3 ways to measure how your message changed behavior
By Angela Sinickas, ABC, Diva of Diagnostics
You send out a brochure, and widgets start flying off the shelves. But who owns that success? You and your brochure? The sales team and its efforts? The in-store marketing folks and their signage?
Answer that question — and make sure communicators get credit for their share of sales — with these three measurement models:
1. Before and after
First conduct some baseline measurements to identify the current levels before you begin communicating. Next, establish your target levels and track objective reality over time.
Example: A privately held client wanted to increase its profitability. They established a profit-sharing plan that would reward employees as profits rose. We conducted a random telephone survey of 100 employees asking two questions:
- What percentage of profit do you believe the company is making (knowledge)?
- What percentage should it make (attitude)?
While the company wanted to improve profitability from 6% to 12% over two years, most employees thought it was currently at about 15% and thought it should be 15% for a comforting sense of company stability and job security.
These questions were inserted into a regular employee survey to track knowledge and attitude levels over time. In addition, at the quarterly employee meetings to review financial progress, the two questions were asked before the meeting started and as it ended.
The “before” measurement helped quantify one of our objectives: the percentage of employees who should know the current levels of profit. The upfront research also changed the communication plan significantly, ultimately making it more effective with our target audiences.
2. Here and there
Establish baselines by geographic location or business unit. Identify pairs that are substantially similar to each other. Conduct a pilot test of your communication campaign in half the pairs and not in the others. Track outcomes to identify any differences among the groups with different communication approaches.
Example: We developed a multimedia communication campaign for a client who wanted to establish a tax-sheltered employee savings plan. While all of the production plants distributed the brochures, only about half allowed employees to come to a meeting in which a benefits representative made a presentation and answered questions.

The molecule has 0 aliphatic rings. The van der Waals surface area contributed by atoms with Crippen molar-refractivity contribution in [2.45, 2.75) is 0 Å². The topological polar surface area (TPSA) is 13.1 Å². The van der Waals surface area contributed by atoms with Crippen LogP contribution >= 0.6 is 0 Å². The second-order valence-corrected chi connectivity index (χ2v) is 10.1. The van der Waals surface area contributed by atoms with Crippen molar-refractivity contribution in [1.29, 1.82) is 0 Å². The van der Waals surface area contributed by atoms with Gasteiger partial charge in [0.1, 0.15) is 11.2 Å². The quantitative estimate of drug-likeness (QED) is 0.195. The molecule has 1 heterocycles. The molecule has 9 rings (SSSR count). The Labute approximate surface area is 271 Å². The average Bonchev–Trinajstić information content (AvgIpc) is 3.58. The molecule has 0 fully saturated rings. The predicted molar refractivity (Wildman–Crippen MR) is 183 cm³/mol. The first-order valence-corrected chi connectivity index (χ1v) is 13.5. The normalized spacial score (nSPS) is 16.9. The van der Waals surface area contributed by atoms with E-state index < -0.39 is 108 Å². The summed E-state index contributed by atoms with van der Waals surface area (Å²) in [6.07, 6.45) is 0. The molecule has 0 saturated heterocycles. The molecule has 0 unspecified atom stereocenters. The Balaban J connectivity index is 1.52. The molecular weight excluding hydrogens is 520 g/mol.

When we looked at enrollment figures after the campaign, employees at sites that allowed meetings had about 20% more employees enrolled in the plan, and the average contribution made to the plan was 6% of pay instead of 4%.
This demonstrated the impact of face-to-face communication in affecting behaviors.
3. Ideal versus actual
Ask employees ideally what they would like to know about a subject and how they would like to receive that information. Ask executives what they believe employees ideally should know. Track what is actually communicated and how.
Examples: From executive interviews and employee focus groups, we identified for one client a list of ideal communication content. Then we conducted a content analysis of the main employee publications to determine how much space was actually devoted to each topic.
We found that many of the topics were hardly covered. This analysis led to a more proactive way of setting measurable content goals for the publication.
For other clients, we used the ideal content list as the starting point for a communication questionnaire. For each topic, we identified:
- Level of interest in the topic (ideal)
- Level of understanding (actual)
- Current main sources of information (actual)
- Preferred sources (ideal)
Over time, the communicators are working to close the information gaps between level of interest and understanding, as well as to use employees’ preferred media so that they become the “current” media by the time of the next communication survey.
Angela Sinickas, ABC, is president of Sinickas Communications Inc., an international communication consultancy specializing in helping corporations achieve business results through targeted diagnostics and practical solutions.